Written by and Photos Courtesy of Michael Darling
This summer I travelled to the north of Madagascar to work with Operation Wallacea on their research site in Mariarano. Normally I live at the opposite end of the country, working in Fort Dauphin for SEED Madagascar, a sustainable development and conservation charity, but I was invited along this year to develop a smartphone-based data collection system for Opwall. Along for the ride were Steve, who coordinates our Project Oratsimba and works on the Opwall database; Sam, Executive Conservation Programme Coordinator and general all-around animal expert; and Ryan, one of our past research assistants who came as a herpetology (reptile and amphibian) specialist.
Before Mariarano I hadn’t even looked around Madagascar’s capital, let alone explored the north of the country, so I was excited for the new experiences that this 6-week field season would bring. To say that I wasn’t disappointed would be a massive understatement! The forests and wetlands around Mariarano are host to an absolutely dizzying range of wildlife, and on our very first casual wander out of the camp we spotted chameleons, kingfishers and snakes in the light of our torches as sportive lemurs screamed from the trees and flying fox bats soared above our heads. As a slightly-lapsed zoologist and IT guy I usually feel quite superfluous on these expeditions as my identification skills are quite lacking, so I was very pleased to spot a tiny gecko with a tail like a dragon clinging onto a leaf. Uroplatus ebenaui – exciting!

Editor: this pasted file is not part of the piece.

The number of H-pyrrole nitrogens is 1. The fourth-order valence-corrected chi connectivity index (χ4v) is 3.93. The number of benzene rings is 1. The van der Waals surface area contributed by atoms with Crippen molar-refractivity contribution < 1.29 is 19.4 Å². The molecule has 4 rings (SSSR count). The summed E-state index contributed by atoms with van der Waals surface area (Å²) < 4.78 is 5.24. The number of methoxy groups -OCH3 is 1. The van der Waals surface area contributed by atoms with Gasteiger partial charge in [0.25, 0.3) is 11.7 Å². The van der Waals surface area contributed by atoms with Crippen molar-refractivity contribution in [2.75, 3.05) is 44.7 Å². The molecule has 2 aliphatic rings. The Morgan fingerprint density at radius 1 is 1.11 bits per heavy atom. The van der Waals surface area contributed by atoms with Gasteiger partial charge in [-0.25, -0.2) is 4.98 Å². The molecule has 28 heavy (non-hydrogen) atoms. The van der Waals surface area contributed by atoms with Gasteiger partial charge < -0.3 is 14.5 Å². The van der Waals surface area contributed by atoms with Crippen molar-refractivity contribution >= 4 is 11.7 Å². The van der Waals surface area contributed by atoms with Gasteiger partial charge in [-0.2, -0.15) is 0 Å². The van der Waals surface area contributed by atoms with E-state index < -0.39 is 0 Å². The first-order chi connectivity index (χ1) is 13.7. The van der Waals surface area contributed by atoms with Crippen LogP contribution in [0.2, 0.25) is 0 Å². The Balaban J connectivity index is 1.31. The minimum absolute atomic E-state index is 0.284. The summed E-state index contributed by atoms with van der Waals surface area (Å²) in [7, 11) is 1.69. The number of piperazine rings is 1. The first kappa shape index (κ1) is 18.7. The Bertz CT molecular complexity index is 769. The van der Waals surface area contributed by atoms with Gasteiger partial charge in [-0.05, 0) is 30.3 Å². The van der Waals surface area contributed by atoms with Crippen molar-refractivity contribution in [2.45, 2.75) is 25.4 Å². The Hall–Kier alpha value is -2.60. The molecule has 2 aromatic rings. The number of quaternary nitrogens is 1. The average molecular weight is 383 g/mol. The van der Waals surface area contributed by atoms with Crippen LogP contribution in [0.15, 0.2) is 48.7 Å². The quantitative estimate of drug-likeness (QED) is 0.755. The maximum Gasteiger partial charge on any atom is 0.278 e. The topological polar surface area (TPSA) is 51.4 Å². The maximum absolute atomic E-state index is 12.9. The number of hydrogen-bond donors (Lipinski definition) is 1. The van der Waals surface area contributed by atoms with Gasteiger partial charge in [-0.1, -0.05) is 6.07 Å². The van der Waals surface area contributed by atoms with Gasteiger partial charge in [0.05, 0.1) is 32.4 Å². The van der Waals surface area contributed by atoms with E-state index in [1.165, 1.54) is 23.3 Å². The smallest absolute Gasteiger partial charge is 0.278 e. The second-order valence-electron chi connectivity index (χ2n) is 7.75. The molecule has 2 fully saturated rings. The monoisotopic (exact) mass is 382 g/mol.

My role on the expedition was to run a pilot replacing paper datasheets on surveys with smartphones. There’s some great reasons for going paperless: saving trees; reducing mistakes in transcription; reducing data entry time to virtually nothing; and the ability to take GPS coordinates directly on-device, among many others. I was working with Open Data Kit, or ODK, a fantastic suite of open-source data collection tools developed at the University of Washington which allows you to easily collect data using smartphones or web browsers. The setup required a bit of re-engineering as it expected to have an internet connection to upload collected data – not ideal when you can’t even get phone signal! I set up a local network and exported data in the form of CSV files, which can easily be imported into the main long-term database. This year’s pilot ran with 15 phones on four surveys, namely lemur and herpetology routes, bird point counts and opportunistic surveys. It was a great success and next year I hope to have every survey taken on a phone or tablet, across all three camps.
Once the system was up and running smoothly I found myself with some free time on my hands, so I took a couple of forest plot survey groups out, put together a basic photography lecture to familiarise the students with their shiny new cameras and typed in a vast number of datasheets! I also visited the other two camps at Matsedroy and Antafiameva: the former with five beautiful lakes and a huge array of wetland birds and crocodiles; and the latter hosting hundreds of flying foxes and a pair of Madagascar fish eagles, plus their baby! Every day came with new experiences (fish samosas definitely count, right?) and it was incredible how the north just feels like a different country compared to my usual surroundings down in the south. Madagascar truly does earn the nickname of “the eighth continent”.
It was fantastic working with Operation Wallacea and we all appreciated the opportunity to share knowledge between our two organisations, providing expertise in species identification and receiving ideas for our own conservation programme in Sainte Luce. Bring on next year!